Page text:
White River 50 Mile National Championships 2009
In the shadow of Mount Rainier, Washington
First and foremost…wow, this is some gorgeous country. A trail runners dream and I think the White River 50 is one of the most well run races I have ever experienced.
On one hand, I wasn't that happy with my performance, but I didn't really know what to expect from my body coming off the grueling Bighorn 100 just four weeks ago. This is all new to me. Having never run a 100 before Bighorn and trying to pile on the ultras with increased frequency to, I don’t know, find my breaking point maybe? I was in uncharted waters…that was and is exciting. The unknown. Well, I didn’t break completely during this run, but it freakin’ hurt, which is fine because as we know, most of life’s most valuable lessons are learned the hard way. In the end, I know, no matter what happens racing, the trial and tribulations all will pay off in the end. The more I can endure in training, the bigger payoff I will have on the mountain bow in hand come this fall. In bowhunting, those that work the hardest have the most success. It’s a cliché but the most brutally honest cliché there is. It is this knowledge that pushes me every single day to give everything I have. Speaking of which it is going to be over 100 degrees here this week. I CAN’T WAIT to get on Mt. Pisgah and run in the afternoons (starting today), peak of the heat, where I guarantee it will be 110 on the baking face of that hill. I love a test and nothing spells test like U-n-r-e-l-e-n-t-i-n-g H-e-a-t.
Back to WR50, I had high hopes and even while I was well aware of the fatigue and the aches and pains I deal with everyday, enhanced in magnitude by Bighorn and the miles of pounding lately, I was hoping if I ignored it, I could push through. Not quite. Did I unquestionably go out too fast? Yup, just like every other race. Someday maybe I will figure it out? Until then I run as fast as I can, burn out, then try to hang on one miserable step at a time. The fact is, I am entered to run Where’s Waldo, the 100k national championships, here in Oregon next month so I figured I would do White River for a training run if my body wouldn’t let me race the entire thing. I went out pretty hard and surprisingly felt pretty damn good. I got to the mile 27 check point in 4 hours and 25 minutes but from there I think the 100 caught up with me. I was able to essentially fake it through about 33 miles at a decent pace but heading up the hill just after the check point my legs were gassed (could have been the 10 mile long hill I was trying to hammer out I suppose) and just couldn't do what I needed or wanted to. No worries, I just decided that it is what it is. All I could do was grinded it out. I finished in 9 hours and 50 minutes. I have run one other 50 miler and really wanted to beat that time of 8 hours 59 minutes so I was disappointed when I realized that wasn't going to happen. For now, I am shooting for a strong, healthy performance at Waldo.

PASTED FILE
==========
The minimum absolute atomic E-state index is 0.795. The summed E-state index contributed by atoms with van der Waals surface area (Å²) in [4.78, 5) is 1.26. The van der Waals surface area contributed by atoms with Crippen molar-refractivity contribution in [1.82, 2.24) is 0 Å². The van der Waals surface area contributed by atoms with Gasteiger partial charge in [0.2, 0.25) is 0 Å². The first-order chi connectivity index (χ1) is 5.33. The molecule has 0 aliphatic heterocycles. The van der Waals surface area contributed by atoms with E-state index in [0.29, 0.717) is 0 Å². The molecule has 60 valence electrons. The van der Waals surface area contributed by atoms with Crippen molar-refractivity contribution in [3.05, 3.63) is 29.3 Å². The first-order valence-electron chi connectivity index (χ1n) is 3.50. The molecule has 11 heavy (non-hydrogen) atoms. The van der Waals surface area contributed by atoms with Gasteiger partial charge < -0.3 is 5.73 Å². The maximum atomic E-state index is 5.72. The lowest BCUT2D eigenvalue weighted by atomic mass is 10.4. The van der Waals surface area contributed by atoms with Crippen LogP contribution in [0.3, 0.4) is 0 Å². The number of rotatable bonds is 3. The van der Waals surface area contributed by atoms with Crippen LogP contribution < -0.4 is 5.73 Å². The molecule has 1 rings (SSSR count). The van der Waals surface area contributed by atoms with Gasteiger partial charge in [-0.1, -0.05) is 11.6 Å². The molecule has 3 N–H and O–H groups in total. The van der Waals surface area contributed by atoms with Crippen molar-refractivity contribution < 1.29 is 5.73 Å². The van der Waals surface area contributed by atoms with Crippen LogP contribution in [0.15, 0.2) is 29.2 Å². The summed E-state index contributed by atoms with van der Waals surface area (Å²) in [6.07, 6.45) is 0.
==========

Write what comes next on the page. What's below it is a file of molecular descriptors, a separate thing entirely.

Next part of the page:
One thing I did learn was that, while I was thinking it was going to be a pretty "easy" 50 miler, with only “8,700 feet of vertical gain”, there is no such thing as an easy 50 mile race. I was really, really hurting at times. But, that is good. That pain keeps me honest and as we know, sometimes the truth hurts!
One of the best parts of the weekend was sharing it with my family….the whole crew made the road trip to Washington, which is very rare. Usually, when doing these exotic races in far away lands I am on my own…other than my fellow ultra running brothers, which is nice, but not the same. Thank you Tracey, Tanner, Truett and Taryn, your support means everything. It was fun seeing Taryn’s little shinning face at Mile 27 and the end of the race. Family means everything!!!
Next up, the Haulin’ Aspen Trail Marathon in Bend this Sunday. Then Waldo…the bow season!!! Finally.